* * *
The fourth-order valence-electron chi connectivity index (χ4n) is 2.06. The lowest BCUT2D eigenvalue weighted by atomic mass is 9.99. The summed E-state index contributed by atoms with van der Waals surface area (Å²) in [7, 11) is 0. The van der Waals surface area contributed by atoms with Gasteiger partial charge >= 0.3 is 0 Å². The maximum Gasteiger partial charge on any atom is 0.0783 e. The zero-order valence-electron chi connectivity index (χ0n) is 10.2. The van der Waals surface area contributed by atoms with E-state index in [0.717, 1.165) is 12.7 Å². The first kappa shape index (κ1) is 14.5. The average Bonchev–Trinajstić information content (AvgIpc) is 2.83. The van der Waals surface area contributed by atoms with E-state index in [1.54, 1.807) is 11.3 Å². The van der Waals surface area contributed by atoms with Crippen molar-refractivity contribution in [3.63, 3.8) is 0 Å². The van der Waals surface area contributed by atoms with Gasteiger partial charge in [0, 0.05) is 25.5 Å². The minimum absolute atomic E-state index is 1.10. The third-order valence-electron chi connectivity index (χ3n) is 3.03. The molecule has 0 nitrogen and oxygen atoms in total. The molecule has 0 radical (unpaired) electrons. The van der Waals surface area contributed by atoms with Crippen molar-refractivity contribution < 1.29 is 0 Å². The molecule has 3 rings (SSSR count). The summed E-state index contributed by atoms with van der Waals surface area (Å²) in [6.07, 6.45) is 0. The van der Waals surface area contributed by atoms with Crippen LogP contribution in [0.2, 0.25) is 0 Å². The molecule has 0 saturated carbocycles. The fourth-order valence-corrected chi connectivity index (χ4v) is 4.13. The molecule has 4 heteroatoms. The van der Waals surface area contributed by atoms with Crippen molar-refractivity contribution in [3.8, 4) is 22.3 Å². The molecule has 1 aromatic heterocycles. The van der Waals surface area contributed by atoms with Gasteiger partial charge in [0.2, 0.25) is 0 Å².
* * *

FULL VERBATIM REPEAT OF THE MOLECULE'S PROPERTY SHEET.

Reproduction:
The fourth-order valence-electron chi connectivity index (χ4n) is 2.06. The lowest BCUT2D eigenvalue weighted by atomic mass is 9.99. The summed E-state index contributed by atoms with van der Waals surface area (Å²) in [7, 11) is 0. The van der Waals surface area contributed by atoms with Gasteiger partial charge >= 0.3 is 0 Å². The maximum Gasteiger partial charge on any atom is 0.0783 e. The zero-order valence-electron chi connectivity index (χ0n) is 10.2. The van der Waals surface area contributed by atoms with E-state index in [0.717, 1.165) is 12.7 Å². The first kappa shape index (κ1) is 14.5. The average Bonchev–Trinajstić information content (AvgIpc) is 2.83. The van der Waals surface area contributed by atoms with E-state index in [1.54, 1.807) is 11.3 Å². The van der Waals surface area contributed by atoms with Crippen molar-refractivity contribution in [3.63, 3.8) is 0 Å². The van der Waals surface area contributed by atoms with Gasteiger partial charge in [0, 0.05) is 25.5 Å². The minimum absolute atomic E-state index is 1.10. The third-order valence-electron chi connectivity index (χ3n) is 3.03. The molecule has 0 nitrogen and oxygen atoms in total. The molecule has 0 radical (unpaired) electrons. The van der Waals surface area contributed by atoms with Crippen molar-refractivity contribution < 1.29 is 0 Å². The molecule has 3 rings (SSSR count). The summed E-state index contributed by atoms with van der Waals surface area (Å²) in [6.07, 6.45) is 0. The van der Waals surface area contributed by atoms with Crippen LogP contribution in [0.2, 0.25) is 0 Å². The molecule has 0 saturated carbocycles. The fourth-order valence-corrected chi connectivity index (χ4v) is 4.13. The molecule has 4 heteroatoms. The van der Waals surface area contributed by atoms with Crippen molar-refractivity contribution in [3.8, 4) is 22.3 Å². The molecule has 1 aromatic heterocycles. The van der Waals surface area contributed by atoms with Gasteiger partial charge in [0.2, 0.25) is 0 Å².